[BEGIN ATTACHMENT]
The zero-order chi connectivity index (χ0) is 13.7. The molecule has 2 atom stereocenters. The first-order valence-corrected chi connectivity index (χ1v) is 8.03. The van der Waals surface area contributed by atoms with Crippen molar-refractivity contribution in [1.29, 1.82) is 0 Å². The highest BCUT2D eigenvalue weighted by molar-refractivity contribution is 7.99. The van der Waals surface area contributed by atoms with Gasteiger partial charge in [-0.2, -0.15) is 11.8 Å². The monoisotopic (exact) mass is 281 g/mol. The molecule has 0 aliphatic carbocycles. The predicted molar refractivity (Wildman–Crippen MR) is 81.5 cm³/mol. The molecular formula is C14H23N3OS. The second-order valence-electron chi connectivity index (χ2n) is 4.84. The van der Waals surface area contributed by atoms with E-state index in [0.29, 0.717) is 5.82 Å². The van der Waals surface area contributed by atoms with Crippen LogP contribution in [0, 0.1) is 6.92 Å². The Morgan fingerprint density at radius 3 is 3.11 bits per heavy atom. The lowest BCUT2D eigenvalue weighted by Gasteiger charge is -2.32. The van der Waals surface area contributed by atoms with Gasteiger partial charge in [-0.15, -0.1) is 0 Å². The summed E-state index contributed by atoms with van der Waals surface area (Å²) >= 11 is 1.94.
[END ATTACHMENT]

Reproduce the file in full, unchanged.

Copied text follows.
The zero-order chi connectivity index (χ0) is 13.7. The molecule has 2 atom stereocenters. The first-order valence-corrected chi connectivity index (χ1v) is 8.03. The van der Waals surface area contributed by atoms with Crippen molar-refractivity contribution in [1.29, 1.82) is 0 Å². The highest BCUT2D eigenvalue weighted by molar-refractivity contribution is 7.99. The van der Waals surface area contributed by atoms with Gasteiger partial charge in [-0.2, -0.15) is 11.8 Å². The monoisotopic (exact) mass is 281 g/mol. The molecule has 0 aliphatic carbocycles. The predicted molar refractivity (Wildman–Crippen MR) is 81.5 cm³/mol. The molecular formula is C14H23N3OS. The second-order valence-electron chi connectivity index (χ2n) is 4.84. The van der Waals surface area contributed by atoms with E-state index in [0.29, 0.717) is 5.82 Å². The van der Waals surface area contributed by atoms with Crippen LogP contribution in [0, 0.1) is 6.92 Å². The Morgan fingerprint density at radius 3 is 3.11 bits per heavy atom. The lowest BCUT2D eigenvalue weighted by Gasteiger charge is -2.32. The van der Waals surface area contributed by atoms with Gasteiger partial charge in [-0.15, -0.1) is 0 Å². The summed E-state index contributed by atoms with van der Waals surface area (Å²) >= 11 is 1.94.